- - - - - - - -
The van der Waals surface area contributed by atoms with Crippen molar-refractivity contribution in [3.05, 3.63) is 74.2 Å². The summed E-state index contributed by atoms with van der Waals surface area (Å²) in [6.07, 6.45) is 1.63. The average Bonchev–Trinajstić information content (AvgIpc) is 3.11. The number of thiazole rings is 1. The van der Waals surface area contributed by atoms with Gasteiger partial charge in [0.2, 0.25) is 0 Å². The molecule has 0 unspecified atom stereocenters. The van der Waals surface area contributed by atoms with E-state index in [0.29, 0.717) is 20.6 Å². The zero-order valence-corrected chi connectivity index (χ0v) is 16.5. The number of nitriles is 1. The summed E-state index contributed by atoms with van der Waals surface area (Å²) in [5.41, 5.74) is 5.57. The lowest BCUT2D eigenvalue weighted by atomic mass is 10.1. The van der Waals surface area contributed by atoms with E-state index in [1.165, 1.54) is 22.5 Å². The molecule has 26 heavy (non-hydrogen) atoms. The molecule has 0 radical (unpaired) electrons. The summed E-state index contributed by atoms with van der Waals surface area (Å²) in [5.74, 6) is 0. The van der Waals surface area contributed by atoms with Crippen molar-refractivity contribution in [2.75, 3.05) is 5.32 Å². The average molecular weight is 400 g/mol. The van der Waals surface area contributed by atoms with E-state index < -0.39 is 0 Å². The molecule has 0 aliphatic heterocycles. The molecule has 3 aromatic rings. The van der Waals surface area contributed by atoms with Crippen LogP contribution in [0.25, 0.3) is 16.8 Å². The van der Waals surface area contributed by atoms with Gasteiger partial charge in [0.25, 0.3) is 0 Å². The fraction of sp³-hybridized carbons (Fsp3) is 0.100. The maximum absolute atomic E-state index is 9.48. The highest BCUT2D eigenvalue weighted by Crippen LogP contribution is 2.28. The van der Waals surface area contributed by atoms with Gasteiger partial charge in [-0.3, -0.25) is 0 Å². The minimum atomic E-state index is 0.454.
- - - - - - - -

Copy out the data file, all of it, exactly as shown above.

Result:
The van der Waals surface area contributed by atoms with Crippen molar-refractivity contribution in [3.05, 3.63) is 74.2 Å². The summed E-state index contributed by atoms with van der Waals surface area (Å²) in [6.07, 6.45) is 1.63. The average Bonchev–Trinajstić information content (AvgIpc) is 3.11. The number of thiazole rings is 1. The van der Waals surface area contributed by atoms with Gasteiger partial charge in [0.2, 0.25) is 0 Å². The molecule has 0 unspecified atom stereocenters. The van der Waals surface area contributed by atoms with E-state index in [0.29, 0.717) is 20.6 Å². The zero-order valence-corrected chi connectivity index (χ0v) is 16.5. The number of nitriles is 1. The summed E-state index contributed by atoms with van der Waals surface area (Å²) in [5.41, 5.74) is 5.57. The lowest BCUT2D eigenvalue weighted by atomic mass is 10.1. The van der Waals surface area contributed by atoms with E-state index in [1.165, 1.54) is 22.5 Å². The molecule has 26 heavy (non-hydrogen) atoms. The molecule has 0 radical (unpaired) electrons. The summed E-state index contributed by atoms with van der Waals surface area (Å²) in [5.74, 6) is 0. The van der Waals surface area contributed by atoms with Crippen molar-refractivity contribution in [2.75, 3.05) is 5.32 Å². The average molecular weight is 400 g/mol. The van der Waals surface area contributed by atoms with E-state index < -0.39 is 0 Å². The molecule has 0 aliphatic heterocycles. The molecule has 3 aromatic rings. The van der Waals surface area contributed by atoms with Crippen LogP contribution in [0.25, 0.3) is 16.8 Å². The van der Waals surface area contributed by atoms with Gasteiger partial charge in [0.25, 0.3) is 0 Å². The fraction of sp³-hybridized carbons (Fsp3) is 0.100. The maximum absolute atomic E-state index is 9.48. The highest BCUT2D eigenvalue weighted by Crippen LogP contribution is 2.28. The van der Waals surface area contributed by atoms with Gasteiger partial charge in [-0.3, -0.25) is 0 Å². The minimum atomic E-state index is 0.454.